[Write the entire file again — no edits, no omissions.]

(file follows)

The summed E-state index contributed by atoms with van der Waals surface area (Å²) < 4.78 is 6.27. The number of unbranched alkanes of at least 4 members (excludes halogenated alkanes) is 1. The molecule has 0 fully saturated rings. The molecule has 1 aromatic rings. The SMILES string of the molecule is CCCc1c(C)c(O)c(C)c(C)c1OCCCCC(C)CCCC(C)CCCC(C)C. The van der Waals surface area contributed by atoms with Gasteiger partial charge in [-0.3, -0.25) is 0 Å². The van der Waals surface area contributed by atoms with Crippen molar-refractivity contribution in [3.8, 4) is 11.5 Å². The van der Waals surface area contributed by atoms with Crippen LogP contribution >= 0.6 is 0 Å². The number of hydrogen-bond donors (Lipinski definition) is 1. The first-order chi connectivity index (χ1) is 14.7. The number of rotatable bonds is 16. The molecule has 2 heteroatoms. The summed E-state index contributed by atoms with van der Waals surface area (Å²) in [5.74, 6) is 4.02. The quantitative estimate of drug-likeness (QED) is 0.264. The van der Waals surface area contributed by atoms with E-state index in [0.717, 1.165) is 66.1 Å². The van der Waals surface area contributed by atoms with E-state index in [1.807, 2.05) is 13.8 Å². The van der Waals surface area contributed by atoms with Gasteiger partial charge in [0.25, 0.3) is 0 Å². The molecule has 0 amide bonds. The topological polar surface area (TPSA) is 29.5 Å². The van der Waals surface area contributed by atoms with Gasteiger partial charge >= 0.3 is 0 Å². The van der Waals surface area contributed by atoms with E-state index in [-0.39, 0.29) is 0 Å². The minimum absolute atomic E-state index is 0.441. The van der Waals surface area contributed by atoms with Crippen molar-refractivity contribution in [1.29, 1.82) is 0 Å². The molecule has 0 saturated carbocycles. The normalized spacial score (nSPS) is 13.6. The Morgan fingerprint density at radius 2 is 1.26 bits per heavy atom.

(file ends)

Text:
The summed E-state index contributed by atoms with van der Waals surface area (Å²) < 4.78 is 6.27. The number of unbranched alkanes of at least 4 members (excludes halogenated alkanes) is 1. The molecule has 0 fully saturated rings. The molecule has 1 aromatic rings. The SMILES string of the molecule is CCCc1c(C)c(O)c(C)c(C)c1OCCCCC(C)CCCC(C)CCCC(C)C. The van der Waals surface area contributed by atoms with Gasteiger partial charge in [-0.3, -0.25) is 0 Å². The van der Waals surface area contributed by atoms with Crippen molar-refractivity contribution in [3.8, 4) is 11.5 Å². The van der Waals surface area contributed by atoms with Crippen LogP contribution >= 0.6 is 0 Å². The number of hydrogen-bond donors (Lipinski definition) is 1. The first-order chi connectivity index (χ1) is 14.7. The number of rotatable bonds is 16. The molecule has 2 heteroatoms. The summed E-state index contributed by atoms with van der Waals surface area (Å²) in [5.74, 6) is 4.02. The quantitative estimate of drug-likeness (QED) is 0.264. The van der Waals surface area contributed by atoms with E-state index in [0.717, 1.165) is 66.1 Å². The van der Waals surface area contributed by atoms with E-state index in [1.807, 2.05) is 13.8 Å². The van der Waals surface area contributed by atoms with Gasteiger partial charge in [0.25, 0.3) is 0 Å². The molecule has 0 amide bonds. The topological polar surface area (TPSA) is 29.5 Å². The van der Waals surface area contributed by atoms with Gasteiger partial charge >= 0.3 is 0 Å². The van der Waals surface area contributed by atoms with E-state index in [-0.39, 0.29) is 0 Å². The minimum absolute atomic E-state index is 0.441. The van der Waals surface area contributed by atoms with Crippen molar-refractivity contribution in [1.29, 1.82) is 0 Å². The molecule has 0 saturated carbocycles. The normalized spacial score (nSPS) is 13.6. The Morgan fingerprint density at radius 2 is 1.26 bits per heavy atom.